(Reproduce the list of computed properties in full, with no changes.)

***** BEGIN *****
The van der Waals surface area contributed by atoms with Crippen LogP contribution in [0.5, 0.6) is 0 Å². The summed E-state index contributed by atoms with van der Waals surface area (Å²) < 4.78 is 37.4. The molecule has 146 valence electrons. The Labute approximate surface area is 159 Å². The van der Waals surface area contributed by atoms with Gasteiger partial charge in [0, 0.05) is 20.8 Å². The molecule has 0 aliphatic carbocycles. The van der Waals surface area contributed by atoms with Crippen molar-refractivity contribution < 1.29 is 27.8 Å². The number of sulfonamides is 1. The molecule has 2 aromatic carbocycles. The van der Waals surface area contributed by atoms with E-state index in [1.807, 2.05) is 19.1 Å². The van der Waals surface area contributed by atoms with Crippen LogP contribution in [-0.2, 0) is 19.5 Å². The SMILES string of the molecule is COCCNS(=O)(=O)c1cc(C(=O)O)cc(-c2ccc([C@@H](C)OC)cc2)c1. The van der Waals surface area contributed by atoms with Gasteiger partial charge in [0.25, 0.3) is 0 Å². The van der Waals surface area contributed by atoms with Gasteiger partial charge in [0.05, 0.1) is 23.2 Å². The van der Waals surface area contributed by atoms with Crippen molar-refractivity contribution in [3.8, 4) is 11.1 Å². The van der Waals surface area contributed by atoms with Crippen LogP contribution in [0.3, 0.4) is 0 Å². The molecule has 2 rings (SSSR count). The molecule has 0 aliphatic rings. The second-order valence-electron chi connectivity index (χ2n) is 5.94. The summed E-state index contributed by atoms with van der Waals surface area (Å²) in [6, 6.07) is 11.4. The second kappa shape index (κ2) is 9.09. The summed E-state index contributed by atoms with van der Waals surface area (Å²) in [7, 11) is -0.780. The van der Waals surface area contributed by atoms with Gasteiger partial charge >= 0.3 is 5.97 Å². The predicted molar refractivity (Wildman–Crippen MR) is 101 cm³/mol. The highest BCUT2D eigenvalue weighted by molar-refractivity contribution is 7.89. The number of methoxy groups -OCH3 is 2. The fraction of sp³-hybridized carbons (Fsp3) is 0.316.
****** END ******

The van der Waals surface area contributed by atoms with Crippen LogP contribution in [0.5, 0.6) is 0 Å². The summed E-state index contributed by atoms with van der Waals surface area (Å²) < 4.78 is 37.4. The molecule has 146 valence electrons. The Labute approximate surface area is 159 Å². The van der Waals surface area contributed by atoms with Gasteiger partial charge in [0, 0.05) is 20.8 Å². The molecule has 0 aliphatic carbocycles. The van der Waals surface area contributed by atoms with Crippen molar-refractivity contribution < 1.29 is 27.8 Å². The number of sulfonamides is 1. The molecule has 2 aromatic carbocycles. The van der Waals surface area contributed by atoms with E-state index in [1.807, 2.05) is 19.1 Å². The van der Waals surface area contributed by atoms with Crippen LogP contribution in [-0.2, 0) is 19.5 Å². The SMILES string of the molecule is COCCNS(=O)(=O)c1cc(C(=O)O)cc(-c2ccc([C@@H](C)OC)cc2)c1. The van der Waals surface area contributed by atoms with Gasteiger partial charge in [0.25, 0.3) is 0 Å². The van der Waals surface area contributed by atoms with Gasteiger partial charge in [0.05, 0.1) is 23.2 Å². The van der Waals surface area contributed by atoms with Crippen molar-refractivity contribution in [3.8, 4) is 11.1 Å². The van der Waals surface area contributed by atoms with Crippen LogP contribution in [0.3, 0.4) is 0 Å². The molecule has 2 rings (SSSR count). The molecule has 0 aliphatic rings. The second-order valence-electron chi connectivity index (χ2n) is 5.94. The summed E-state index contributed by atoms with van der Waals surface area (Å²) in [6, 6.07) is 11.4. The second kappa shape index (κ2) is 9.09. The summed E-state index contributed by atoms with van der Waals surface area (Å²) in [7, 11) is -0.780. The van der Waals surface area contributed by atoms with Gasteiger partial charge >= 0.3 is 5.97 Å². The predicted molar refractivity (Wildman–Crippen MR) is 101 cm³/mol. The highest BCUT2D eigenvalue weighted by molar-refractivity contribution is 7.89. The number of methoxy groups -OCH3 is 2. The fraction of sp³-hybridized carbons (Fsp3) is 0.316.